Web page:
- Widely disseminate new guidance to communities that will help them quickly reunite families with their children after a major emergency. After Hurricane Katrina, more than 5,000 cases of missing children were reported and it was seven months before the last child was reunited with her family. Daily, 69 million children are separated from their parents while at school or child care.
- Appoint an interagency children’s disaster coordinator embedded in the White House to reduce duplication of effort and ensure a more focused, coordinated approach to disaster planning for children among federal agencies.
Important Progress in States and Beyond
The report finds some significant progress on the commission’s recommendations, including improvements in emergency planning at the nation’s schools and child care. This year, three new states – Kansas, Oregon and South Carolina – meet all four minimum planning standards for schools and child care providers that Save the Children has tracked annually. That brings the total up to 32 states from 4 since 2008. Iowa is now the only state that fails to meet any of the four standards.
Furthermore, Congressional action last October is expected to move the number of states meeting the three child care preparedness standards – focused on evacuation planning, family reunification and children with special needs – from 32 to 50 by September 2016.
In addition, the report noted progress in key areas including:
- A major increase in the number of states meeting emergency preparedness standards for schools. Today, only the District of Columbia and three states – Iowa, Missouri and North Dakota –still fail to require K-12 schools to have written, multi-hazard preparedness plans. However, the report also finds that cuts to school emergency planning grants has hampered implementation.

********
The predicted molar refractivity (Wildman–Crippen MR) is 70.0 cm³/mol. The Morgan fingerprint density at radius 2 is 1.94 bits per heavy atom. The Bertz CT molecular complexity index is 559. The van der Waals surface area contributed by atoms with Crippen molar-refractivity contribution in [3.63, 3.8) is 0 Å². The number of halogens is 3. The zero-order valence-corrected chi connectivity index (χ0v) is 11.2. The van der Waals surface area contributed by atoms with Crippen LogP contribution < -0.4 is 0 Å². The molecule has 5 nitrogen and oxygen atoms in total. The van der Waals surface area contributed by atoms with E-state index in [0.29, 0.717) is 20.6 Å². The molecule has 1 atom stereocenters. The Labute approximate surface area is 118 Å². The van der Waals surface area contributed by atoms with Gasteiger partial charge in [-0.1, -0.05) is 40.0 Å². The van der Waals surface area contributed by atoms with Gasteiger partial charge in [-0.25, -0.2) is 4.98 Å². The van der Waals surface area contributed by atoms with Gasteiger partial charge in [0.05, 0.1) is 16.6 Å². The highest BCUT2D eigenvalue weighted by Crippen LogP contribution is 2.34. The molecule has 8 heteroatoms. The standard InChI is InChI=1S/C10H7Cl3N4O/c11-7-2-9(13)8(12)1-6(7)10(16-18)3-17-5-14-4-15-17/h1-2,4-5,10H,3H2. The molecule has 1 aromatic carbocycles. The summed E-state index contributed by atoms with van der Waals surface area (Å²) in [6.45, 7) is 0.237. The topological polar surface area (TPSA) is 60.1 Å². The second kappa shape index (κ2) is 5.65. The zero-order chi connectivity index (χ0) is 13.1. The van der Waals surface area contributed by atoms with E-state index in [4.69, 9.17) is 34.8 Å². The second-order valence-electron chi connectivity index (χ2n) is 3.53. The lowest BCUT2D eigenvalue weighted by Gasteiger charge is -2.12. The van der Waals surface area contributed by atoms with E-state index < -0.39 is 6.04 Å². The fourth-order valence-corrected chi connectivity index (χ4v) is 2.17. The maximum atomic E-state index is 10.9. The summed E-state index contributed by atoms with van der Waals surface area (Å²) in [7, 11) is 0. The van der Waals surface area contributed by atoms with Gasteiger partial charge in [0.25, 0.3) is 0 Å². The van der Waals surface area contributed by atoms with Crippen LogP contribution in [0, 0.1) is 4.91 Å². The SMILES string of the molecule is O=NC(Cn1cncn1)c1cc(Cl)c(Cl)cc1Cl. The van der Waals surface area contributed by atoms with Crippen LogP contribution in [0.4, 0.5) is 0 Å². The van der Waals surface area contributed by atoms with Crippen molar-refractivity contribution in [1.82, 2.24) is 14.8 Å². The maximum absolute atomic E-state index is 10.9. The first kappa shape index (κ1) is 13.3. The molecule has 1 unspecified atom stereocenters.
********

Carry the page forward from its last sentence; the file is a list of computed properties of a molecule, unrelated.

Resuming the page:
- New standards to protect children’s physical safety and to support their recovery in emergency shelters, including specific guidance on providing age-appropriate supplies for infants and toddlers, such as diapers, formula and cribs. However, the report finds these standards are not always implemented smoothly and shelter managers still do not routinely count children upon registration.
- The development of several new specialized units and advisory boards focusing on children’s emergency health needs at the Department of Health and Human Services.
- FEMA-funded efforts by the National Center for Missing & Exploited Children to create a new, searchable Unaccompanied Minors Registry to better facilitate family reunification. However, barriers to data-sharing between various patient and evacuation tracking systems remain.
“Even 10 years later, many young people continue to struggle with the deep and enduring impact Hurricane Katrina had on their childhood,” Miles said. “The commission created a national roadmap to better protect children from disaster and to help them bounce back. Our leaders must finish the job.”
Save the Children also encourages families to take action. Its new “Stay Connected” campaign urges parents to create emergency contact cards with a free online tool. These can serve as a lifeline to children if disaster strikes.
Download the report and find additional resources at www.SavetheChildren.org/Katrina10.